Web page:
Who is overemployment really harming? Often, it’s your colleagues

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By Aprilia Reen

It seems like the perfect crime. Since remote work became commonplace, more and more people are now working multiple full and part-time jobs without their employers knowing.

Not all roles are conducive to it. You don’t want a job with too many time-intensive outputs or a role with lots of planned or impromptu meetings, but somewhere in between is the sweet spot. It takes a certain type of personality, too. Confident enough to blag it, and enough energy to want to do it.

There’s a dedicated Overemployed Reddit thread that makes for compelling reading. It’s such a rabbit hole of information and stories, it’s hard to believe actually overemployed people have time to contribute to it, but somehow they do.

Typically, overemployed people remove their social media accounts, particularly LinkedIn, and are adept at automating parts of jobs that are still manual in many organizations, or even outsource their work at a much lower rate than they are being paid.

For many, it’s a short-term solution, allowing them to build funds to buy a home or start their own business. For others, it’s a new way of life.

In an era of rising inflation, mass tech layoffs, precarious work contracts and high housing prices, it’s understandable that workers are putting their own needs above the company they work for.

Downsides of overemployment

However, it does have knock-on effects. On a day-to-day basis, overemployed colleagues can seem distracted and show a lack of engagement. They might avoid or drop off calls, and can be forgetful when it comes to knowledge of systems and processes – it’s hard to keep track of multiple ways of working.

This often results in colleagues picking up the slack, and over time, feeling burnt out. Helping coworkers by covering for them or rescheduling time-sensitive work, or spending time improving their code or reports is time consuming, and this all limits employees from meeting their own KPIs.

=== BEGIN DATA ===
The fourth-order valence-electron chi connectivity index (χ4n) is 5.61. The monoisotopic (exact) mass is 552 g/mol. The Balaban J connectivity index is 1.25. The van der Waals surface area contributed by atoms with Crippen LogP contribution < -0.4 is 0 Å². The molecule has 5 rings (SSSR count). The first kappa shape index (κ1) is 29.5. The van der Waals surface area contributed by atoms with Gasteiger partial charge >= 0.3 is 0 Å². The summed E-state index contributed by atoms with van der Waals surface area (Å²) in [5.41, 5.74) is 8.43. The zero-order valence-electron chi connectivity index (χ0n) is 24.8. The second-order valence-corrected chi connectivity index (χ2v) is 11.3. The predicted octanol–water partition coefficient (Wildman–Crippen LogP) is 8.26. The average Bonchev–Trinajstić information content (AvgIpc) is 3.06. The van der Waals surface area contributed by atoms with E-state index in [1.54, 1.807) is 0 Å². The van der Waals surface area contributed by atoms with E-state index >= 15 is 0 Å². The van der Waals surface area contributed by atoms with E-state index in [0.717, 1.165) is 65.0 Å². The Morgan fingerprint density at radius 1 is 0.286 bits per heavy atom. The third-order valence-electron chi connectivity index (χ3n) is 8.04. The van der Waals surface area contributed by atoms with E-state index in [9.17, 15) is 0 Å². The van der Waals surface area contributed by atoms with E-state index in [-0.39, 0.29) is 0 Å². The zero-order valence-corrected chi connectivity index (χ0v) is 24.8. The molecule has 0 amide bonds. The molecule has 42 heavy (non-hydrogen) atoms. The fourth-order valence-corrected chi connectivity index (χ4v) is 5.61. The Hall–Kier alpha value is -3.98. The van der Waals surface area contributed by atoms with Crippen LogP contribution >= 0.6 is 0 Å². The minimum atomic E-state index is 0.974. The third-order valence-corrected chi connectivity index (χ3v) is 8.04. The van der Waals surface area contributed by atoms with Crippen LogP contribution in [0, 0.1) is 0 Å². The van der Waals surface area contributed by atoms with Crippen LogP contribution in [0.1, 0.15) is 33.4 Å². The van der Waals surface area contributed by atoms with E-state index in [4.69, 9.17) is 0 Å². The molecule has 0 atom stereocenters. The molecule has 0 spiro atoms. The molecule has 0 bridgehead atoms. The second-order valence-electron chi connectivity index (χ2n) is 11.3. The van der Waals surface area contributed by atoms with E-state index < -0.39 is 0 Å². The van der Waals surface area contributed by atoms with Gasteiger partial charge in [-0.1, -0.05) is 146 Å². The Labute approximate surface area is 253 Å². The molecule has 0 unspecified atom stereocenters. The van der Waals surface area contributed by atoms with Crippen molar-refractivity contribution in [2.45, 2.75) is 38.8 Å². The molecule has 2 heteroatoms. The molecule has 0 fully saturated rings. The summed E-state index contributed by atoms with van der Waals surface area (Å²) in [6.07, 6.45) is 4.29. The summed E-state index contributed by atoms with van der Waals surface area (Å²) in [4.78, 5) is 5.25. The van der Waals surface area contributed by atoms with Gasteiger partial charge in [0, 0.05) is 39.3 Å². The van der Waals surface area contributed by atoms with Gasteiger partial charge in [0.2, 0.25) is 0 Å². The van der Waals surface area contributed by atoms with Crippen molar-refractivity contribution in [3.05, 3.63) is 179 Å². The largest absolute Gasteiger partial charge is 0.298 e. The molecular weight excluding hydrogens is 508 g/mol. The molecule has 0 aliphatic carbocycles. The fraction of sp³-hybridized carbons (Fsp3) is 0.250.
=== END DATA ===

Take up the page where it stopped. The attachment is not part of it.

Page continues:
In an age of workers adopting a bare minimum approach, as in “lazy girl jobs” and “quiet quitting”, it can be difficult to spot who hasn’t got the time from who isn’t taking the time.

Many overemployed people and quiet quitters aren’t reviewing or double checking their own work, nor are they looking ahead and innovating on behalf of the company. With AI hiring ongoing and AI knowledge building across industries, the days of creaming multiple salaries with automated work may be numbered.

Ultimately though, it’s up to managers to identify weak performances and pinch points within teams, and to ensure goals and KPIs are met, without unnecessary strain on any one or more team members.

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Senior Machine Learning Engineer, Salesforce, San Francisco

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Who is overemployment really harming? Often, it’s your colleagues

Software Engineer, Backend, Hims & Hers, Remote

On a mission to revolutionize telehealth, Hims & Hers work to make personalized solutions accessible, and is currently seeking an experienced Software Engineer. The successful candidate will be part of the growing Fulfillment and Pharmacy Engineering Backend team, and will help to build a platform used to fulfill customer orders and prescriptions, at scale.

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Hardware Developer, IBM, Albany

IBM is seeking a Hardware Developer to work in IBM Research on the systems driving the quantum revolution and the AI era. The successful Back End of the Line (BEOL) semiconductor integration engineer will work with a world-class team on the R&D of the most advanced technology nodes, and will push the boundary of logic technology with IBM’s partners and clients worldwide.

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